BJ’s Wholesale Club Website Access for the Blind ADA Class Action

This civil rights action concerns not discrimination on the basis of race or sex but the lack of access guaranteed to certain classes of disabled persons by the Americans with Disabilities Act (ADA). The complaint for this class action alleges that BJ’s Wholesale Club, Inc. does not make its website accessible to the blind.

The class for this action is all legally-blind individuals in the US who have tried to access BJ’s Wholesale Club’s website and have not been provided equal access to the goods and services offered, during the statutory period. A New York State subclass has also been defined, for legally-blind individuals in New York State.

People are classified as legally blind if they have a visual acuity equal to or less than 20/200. Some of these people have limited vision; others have none. 
The number of visually-impaired or blind people is substantial, with approximately 8.1 living in the US and 400,000 in New York State.

The ADA sets standards to make public accommodations accessible to individuals with various kinds of handicaps, to eliminate discrimination against them in public life. The complaint claims that “[s]uch discrimination includes barriers to full integration, independent living, and equal opportunity for persons with disabilities, including those barriers created by websites and other accommodations that are inaccessible to blind and visually impaired persons.”

The World Wide Web Consortium, an international standards body, has developed Web Content Accessibility Guidelines that major companies and government entities follow. They allow the use of screen readers by such measures as adding alternative text in place of images and enabling websites to be used with keyboard commands.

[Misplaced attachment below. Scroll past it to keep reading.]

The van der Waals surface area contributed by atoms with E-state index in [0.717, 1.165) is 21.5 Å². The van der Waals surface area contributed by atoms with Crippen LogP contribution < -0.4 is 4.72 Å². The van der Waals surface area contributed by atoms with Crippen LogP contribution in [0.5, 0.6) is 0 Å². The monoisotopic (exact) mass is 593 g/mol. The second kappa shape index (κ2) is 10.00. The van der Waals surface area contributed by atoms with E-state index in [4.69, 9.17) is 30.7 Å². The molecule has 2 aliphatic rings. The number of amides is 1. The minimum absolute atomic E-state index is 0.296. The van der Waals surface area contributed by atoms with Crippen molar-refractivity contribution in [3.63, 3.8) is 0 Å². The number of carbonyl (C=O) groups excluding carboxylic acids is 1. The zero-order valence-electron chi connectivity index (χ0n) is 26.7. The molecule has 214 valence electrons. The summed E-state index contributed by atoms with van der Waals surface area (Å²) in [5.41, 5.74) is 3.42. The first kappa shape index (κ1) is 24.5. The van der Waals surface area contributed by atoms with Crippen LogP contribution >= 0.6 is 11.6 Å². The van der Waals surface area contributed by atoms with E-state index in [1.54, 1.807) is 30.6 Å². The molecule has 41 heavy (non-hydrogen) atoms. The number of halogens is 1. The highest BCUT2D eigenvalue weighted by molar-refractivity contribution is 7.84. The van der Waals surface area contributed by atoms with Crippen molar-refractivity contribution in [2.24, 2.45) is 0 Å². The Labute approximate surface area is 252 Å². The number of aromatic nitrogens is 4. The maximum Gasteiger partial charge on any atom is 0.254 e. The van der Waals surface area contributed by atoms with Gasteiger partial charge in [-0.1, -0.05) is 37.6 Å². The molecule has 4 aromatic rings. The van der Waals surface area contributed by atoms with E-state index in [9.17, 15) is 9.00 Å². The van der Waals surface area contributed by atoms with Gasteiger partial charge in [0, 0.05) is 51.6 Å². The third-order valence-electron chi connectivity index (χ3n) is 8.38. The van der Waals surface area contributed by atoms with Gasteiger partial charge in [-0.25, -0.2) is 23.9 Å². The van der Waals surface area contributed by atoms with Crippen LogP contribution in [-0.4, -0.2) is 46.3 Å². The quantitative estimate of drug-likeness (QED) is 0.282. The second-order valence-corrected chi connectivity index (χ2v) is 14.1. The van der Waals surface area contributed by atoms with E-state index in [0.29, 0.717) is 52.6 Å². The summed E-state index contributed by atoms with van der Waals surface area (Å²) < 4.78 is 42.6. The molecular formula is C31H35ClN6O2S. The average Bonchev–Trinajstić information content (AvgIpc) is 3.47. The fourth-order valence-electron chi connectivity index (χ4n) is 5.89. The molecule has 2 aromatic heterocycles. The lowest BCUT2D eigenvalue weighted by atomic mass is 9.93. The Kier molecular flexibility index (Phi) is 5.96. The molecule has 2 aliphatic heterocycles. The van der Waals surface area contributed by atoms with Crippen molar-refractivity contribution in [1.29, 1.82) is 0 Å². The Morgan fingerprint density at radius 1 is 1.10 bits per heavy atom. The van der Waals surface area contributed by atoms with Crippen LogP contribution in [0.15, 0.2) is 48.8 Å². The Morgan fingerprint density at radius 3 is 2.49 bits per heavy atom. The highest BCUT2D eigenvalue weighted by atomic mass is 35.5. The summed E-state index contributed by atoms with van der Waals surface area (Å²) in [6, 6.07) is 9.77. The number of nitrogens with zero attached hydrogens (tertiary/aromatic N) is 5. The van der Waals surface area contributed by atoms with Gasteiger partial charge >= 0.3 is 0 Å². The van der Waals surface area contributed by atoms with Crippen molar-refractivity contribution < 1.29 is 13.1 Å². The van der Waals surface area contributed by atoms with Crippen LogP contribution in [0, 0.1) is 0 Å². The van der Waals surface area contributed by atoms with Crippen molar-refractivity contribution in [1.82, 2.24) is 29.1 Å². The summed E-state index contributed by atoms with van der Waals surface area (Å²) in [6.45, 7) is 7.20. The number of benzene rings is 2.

The Internet is more and more necessary for everyday life. It offers information, job listings, and the opportunity to buy goods and services. This can be particularly important to people who have limited mobility because they are not sighted. 

BJ’s website offers thousands of different products for sale, information on its locations, services and opportunities related to its products, and other information about the stores and company.

Plaintiff David DiCarlo is legally blind and uses a screen reader. He tried to use the BJ’s website to buy an HP-brand computer. Unfortunately, the complaint says, the website has barriers to access, including the following:

  • Incorrect focus order
  • Inability to skip repeated blocks of content
  • Lack of keyboard access
  • Insufficient labeling
  • Use of images of text rather than text

The complaint alleges that the company has violated the ADA, the New York State Human Rights Law, and the New York State Civil Rights Law.

Article Type: Lawsuit
Topic: Civil Rights

Most Recent Case Event

BJ’s Wholesale Club Website Access for the Blind ADA Complaint

November 16, 2018

This civil rights action concerns not discrimination on the basis of race or sex but the lack of access guaranteed to certain classes of disabled persons by the Americans with Disabilities Act (ADA). The complaint for this class action alleges that BJ’s Wholesale Club, Inc. does not make its website accessible to the blind.

bjs_wholesale_ada_compl.pdf

Case Event History

BJ’s Wholesale Club Website Access for the Blind ADA Complaint

November 16, 2018

This civil rights action concerns not discrimination on the basis of race or sex but the lack of access guaranteed to certain classes of disabled persons by the Americans with Disabilities Act (ADA). The complaint for this class action alleges that BJ’s Wholesale Club, Inc. does not make its website accessible to the blind.

bjs_wholesale_ada_compl.pdf
Tags: Americans with Disabilities Act, Civil Rights, Legally Blind